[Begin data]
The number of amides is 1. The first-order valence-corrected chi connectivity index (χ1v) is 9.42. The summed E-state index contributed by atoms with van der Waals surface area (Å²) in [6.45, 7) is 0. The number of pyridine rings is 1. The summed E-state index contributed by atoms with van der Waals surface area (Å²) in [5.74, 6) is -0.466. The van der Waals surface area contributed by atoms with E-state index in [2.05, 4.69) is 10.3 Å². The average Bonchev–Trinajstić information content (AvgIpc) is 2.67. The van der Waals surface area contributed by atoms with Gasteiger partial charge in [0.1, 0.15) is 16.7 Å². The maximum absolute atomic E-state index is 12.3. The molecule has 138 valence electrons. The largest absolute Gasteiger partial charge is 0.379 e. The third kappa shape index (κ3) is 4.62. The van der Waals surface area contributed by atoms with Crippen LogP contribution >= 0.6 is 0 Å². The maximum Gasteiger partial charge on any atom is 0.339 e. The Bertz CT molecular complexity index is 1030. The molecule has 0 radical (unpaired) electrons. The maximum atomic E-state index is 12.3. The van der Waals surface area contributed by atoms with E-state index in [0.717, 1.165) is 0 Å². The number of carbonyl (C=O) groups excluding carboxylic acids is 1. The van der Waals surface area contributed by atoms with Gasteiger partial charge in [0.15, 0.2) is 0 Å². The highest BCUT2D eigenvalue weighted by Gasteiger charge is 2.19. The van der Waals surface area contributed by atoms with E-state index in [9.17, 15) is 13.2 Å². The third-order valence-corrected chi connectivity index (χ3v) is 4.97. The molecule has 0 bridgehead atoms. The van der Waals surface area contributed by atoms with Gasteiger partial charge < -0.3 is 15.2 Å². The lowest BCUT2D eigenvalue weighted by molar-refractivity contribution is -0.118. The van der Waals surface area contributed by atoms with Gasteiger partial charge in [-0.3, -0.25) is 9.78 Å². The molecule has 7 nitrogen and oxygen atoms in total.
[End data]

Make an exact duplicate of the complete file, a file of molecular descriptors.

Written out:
The number of amides is 1. The first-order valence-corrected chi connectivity index (χ1v) is 9.42. The summed E-state index contributed by atoms with van der Waals surface area (Å²) in [6.45, 7) is 0. The number of pyridine rings is 1. The summed E-state index contributed by atoms with van der Waals surface area (Å²) in [5.74, 6) is -0.466. The van der Waals surface area contributed by atoms with E-state index in [2.05, 4.69) is 10.3 Å². The average Bonchev–Trinajstić information content (AvgIpc) is 2.67. The van der Waals surface area contributed by atoms with Gasteiger partial charge in [0.1, 0.15) is 16.7 Å². The maximum absolute atomic E-state index is 12.3. The molecule has 138 valence electrons. The largest absolute Gasteiger partial charge is 0.379 e. The third kappa shape index (κ3) is 4.62. The van der Waals surface area contributed by atoms with Crippen LogP contribution >= 0.6 is 0 Å². The maximum Gasteiger partial charge on any atom is 0.339 e. The Bertz CT molecular complexity index is 1030. The molecule has 0 radical (unpaired) electrons. The maximum atomic E-state index is 12.3. The van der Waals surface area contributed by atoms with E-state index in [0.717, 1.165) is 0 Å². The number of carbonyl (C=O) groups excluding carboxylic acids is 1. The van der Waals surface area contributed by atoms with Gasteiger partial charge in [0.15, 0.2) is 0 Å². The highest BCUT2D eigenvalue weighted by Gasteiger charge is 2.19. The van der Waals surface area contributed by atoms with E-state index in [9.17, 15) is 13.2 Å². The third-order valence-corrected chi connectivity index (χ3v) is 4.97. The molecule has 0 bridgehead atoms. The van der Waals surface area contributed by atoms with Gasteiger partial charge < -0.3 is 15.2 Å². The lowest BCUT2D eigenvalue weighted by molar-refractivity contribution is -0.118. The van der Waals surface area contributed by atoms with Gasteiger partial charge in [-0.3, -0.25) is 9.78 Å². The molecule has 7 nitrogen and oxygen atoms in total.